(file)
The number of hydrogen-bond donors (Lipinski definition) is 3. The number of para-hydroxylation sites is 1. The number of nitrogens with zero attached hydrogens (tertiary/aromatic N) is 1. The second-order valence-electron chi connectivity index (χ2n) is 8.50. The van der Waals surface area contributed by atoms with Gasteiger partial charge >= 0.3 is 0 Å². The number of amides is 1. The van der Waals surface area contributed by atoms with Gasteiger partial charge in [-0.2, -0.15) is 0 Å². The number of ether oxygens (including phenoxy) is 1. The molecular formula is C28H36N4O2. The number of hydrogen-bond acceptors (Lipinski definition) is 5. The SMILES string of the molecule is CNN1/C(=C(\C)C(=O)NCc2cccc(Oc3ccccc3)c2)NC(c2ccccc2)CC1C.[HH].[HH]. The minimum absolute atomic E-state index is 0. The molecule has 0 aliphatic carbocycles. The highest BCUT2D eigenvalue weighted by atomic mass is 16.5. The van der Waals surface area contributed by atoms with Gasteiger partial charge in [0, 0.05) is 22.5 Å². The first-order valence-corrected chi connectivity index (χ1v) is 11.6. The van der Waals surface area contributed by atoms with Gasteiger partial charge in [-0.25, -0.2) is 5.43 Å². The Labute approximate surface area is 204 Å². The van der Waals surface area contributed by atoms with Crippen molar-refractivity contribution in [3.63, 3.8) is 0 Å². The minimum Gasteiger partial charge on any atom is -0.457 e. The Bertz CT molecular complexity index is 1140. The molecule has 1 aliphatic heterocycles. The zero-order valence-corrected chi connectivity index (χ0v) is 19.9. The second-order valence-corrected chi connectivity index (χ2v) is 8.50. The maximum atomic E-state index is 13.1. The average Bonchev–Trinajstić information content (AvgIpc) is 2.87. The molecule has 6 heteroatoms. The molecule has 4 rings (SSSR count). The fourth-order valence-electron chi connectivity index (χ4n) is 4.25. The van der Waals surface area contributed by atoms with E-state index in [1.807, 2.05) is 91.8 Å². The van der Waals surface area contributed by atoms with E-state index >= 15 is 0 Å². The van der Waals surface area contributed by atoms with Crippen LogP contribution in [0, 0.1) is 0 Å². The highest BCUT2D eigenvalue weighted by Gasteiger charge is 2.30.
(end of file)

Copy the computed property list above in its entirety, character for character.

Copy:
The number of hydrogen-bond donors (Lipinski definition) is 3. The number of para-hydroxylation sites is 1. The number of nitrogens with zero attached hydrogens (tertiary/aromatic N) is 1. The second-order valence-electron chi connectivity index (χ2n) is 8.50. The van der Waals surface area contributed by atoms with Gasteiger partial charge >= 0.3 is 0 Å². The number of amides is 1. The van der Waals surface area contributed by atoms with Gasteiger partial charge in [-0.2, -0.15) is 0 Å². The number of ether oxygens (including phenoxy) is 1. The molecular formula is C28H36N4O2. The number of hydrogen-bond acceptors (Lipinski definition) is 5. The SMILES string of the molecule is CNN1/C(=C(\C)C(=O)NCc2cccc(Oc3ccccc3)c2)NC(c2ccccc2)CC1C.[HH].[HH]. The minimum absolute atomic E-state index is 0. The molecule has 0 aliphatic carbocycles. The highest BCUT2D eigenvalue weighted by atomic mass is 16.5. The van der Waals surface area contributed by atoms with Gasteiger partial charge in [0, 0.05) is 22.5 Å². The first-order valence-corrected chi connectivity index (χ1v) is 11.6. The van der Waals surface area contributed by atoms with Gasteiger partial charge in [-0.25, -0.2) is 5.43 Å². The Labute approximate surface area is 204 Å². The van der Waals surface area contributed by atoms with Crippen molar-refractivity contribution in [3.63, 3.8) is 0 Å². The minimum Gasteiger partial charge on any atom is -0.457 e. The Bertz CT molecular complexity index is 1140. The molecule has 1 aliphatic heterocycles. The zero-order valence-corrected chi connectivity index (χ0v) is 19.9. The second-order valence-corrected chi connectivity index (χ2v) is 8.50. The maximum atomic E-state index is 13.1. The average Bonchev–Trinajstić information content (AvgIpc) is 2.87. The molecule has 6 heteroatoms. The molecule has 4 rings (SSSR count). The fourth-order valence-electron chi connectivity index (χ4n) is 4.25. The van der Waals surface area contributed by atoms with E-state index in [1.807, 2.05) is 91.8 Å². The van der Waals surface area contributed by atoms with E-state index >= 15 is 0 Å². The van der Waals surface area contributed by atoms with Crippen LogP contribution in [0, 0.1) is 0 Å². The highest BCUT2D eigenvalue weighted by Gasteiger charge is 2.30.